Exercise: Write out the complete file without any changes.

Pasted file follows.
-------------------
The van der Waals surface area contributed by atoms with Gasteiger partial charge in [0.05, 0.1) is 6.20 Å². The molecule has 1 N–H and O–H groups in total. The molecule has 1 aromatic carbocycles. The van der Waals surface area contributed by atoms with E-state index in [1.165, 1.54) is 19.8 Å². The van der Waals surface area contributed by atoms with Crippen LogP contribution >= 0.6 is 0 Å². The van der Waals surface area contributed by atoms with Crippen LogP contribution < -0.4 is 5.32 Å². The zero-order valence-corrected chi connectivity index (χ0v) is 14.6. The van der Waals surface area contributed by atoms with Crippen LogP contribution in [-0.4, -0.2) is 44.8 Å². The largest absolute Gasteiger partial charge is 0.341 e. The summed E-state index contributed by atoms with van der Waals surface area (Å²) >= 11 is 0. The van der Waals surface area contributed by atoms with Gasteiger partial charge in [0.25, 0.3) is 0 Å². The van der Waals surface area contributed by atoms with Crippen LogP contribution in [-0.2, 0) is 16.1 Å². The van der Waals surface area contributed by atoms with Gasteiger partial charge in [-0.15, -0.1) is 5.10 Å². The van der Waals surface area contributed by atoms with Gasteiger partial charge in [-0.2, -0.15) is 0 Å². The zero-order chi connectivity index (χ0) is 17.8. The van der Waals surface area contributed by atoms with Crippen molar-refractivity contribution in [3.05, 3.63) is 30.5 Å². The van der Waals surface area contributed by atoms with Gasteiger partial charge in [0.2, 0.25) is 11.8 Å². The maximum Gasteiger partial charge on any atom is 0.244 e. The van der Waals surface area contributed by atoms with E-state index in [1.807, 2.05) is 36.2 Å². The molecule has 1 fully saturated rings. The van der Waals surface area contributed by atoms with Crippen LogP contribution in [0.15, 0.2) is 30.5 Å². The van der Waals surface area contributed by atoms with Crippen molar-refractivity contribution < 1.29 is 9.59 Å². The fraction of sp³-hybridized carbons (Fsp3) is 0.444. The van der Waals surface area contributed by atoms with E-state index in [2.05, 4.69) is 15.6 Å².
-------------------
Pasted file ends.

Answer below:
The van der Waals surface area contributed by atoms with Gasteiger partial charge in [0.05, 0.1) is 6.20 Å². The molecule has 1 N–H and O–H groups in total. The molecule has 1 aromatic carbocycles. The van der Waals surface area contributed by atoms with E-state index in [1.165, 1.54) is 19.8 Å². The van der Waals surface area contributed by atoms with Crippen LogP contribution >= 0.6 is 0 Å². The van der Waals surface area contributed by atoms with Crippen LogP contribution < -0.4 is 5.32 Å². The zero-order valence-corrected chi connectivity index (χ0v) is 14.6. The van der Waals surface area contributed by atoms with Crippen LogP contribution in [-0.4, -0.2) is 44.8 Å². The largest absolute Gasteiger partial charge is 0.341 e. The summed E-state index contributed by atoms with van der Waals surface area (Å²) >= 11 is 0. The van der Waals surface area contributed by atoms with Gasteiger partial charge in [0.25, 0.3) is 0 Å². The van der Waals surface area contributed by atoms with Crippen LogP contribution in [-0.2, 0) is 16.1 Å². The van der Waals surface area contributed by atoms with Gasteiger partial charge in [-0.15, -0.1) is 5.10 Å². The van der Waals surface area contributed by atoms with Gasteiger partial charge in [-0.2, -0.15) is 0 Å². The zero-order chi connectivity index (χ0) is 17.8. The van der Waals surface area contributed by atoms with Crippen molar-refractivity contribution in [3.05, 3.63) is 30.5 Å². The van der Waals surface area contributed by atoms with Gasteiger partial charge in [0.2, 0.25) is 11.8 Å². The maximum Gasteiger partial charge on any atom is 0.244 e. The van der Waals surface area contributed by atoms with E-state index in [1.807, 2.05) is 36.2 Å². The molecule has 1 fully saturated rings. The van der Waals surface area contributed by atoms with Crippen LogP contribution in [0.15, 0.2) is 30.5 Å². The van der Waals surface area contributed by atoms with Crippen molar-refractivity contribution < 1.29 is 9.59 Å². The fraction of sp³-hybridized carbons (Fsp3) is 0.444. The van der Waals surface area contributed by atoms with E-state index in [2.05, 4.69) is 15.6 Å².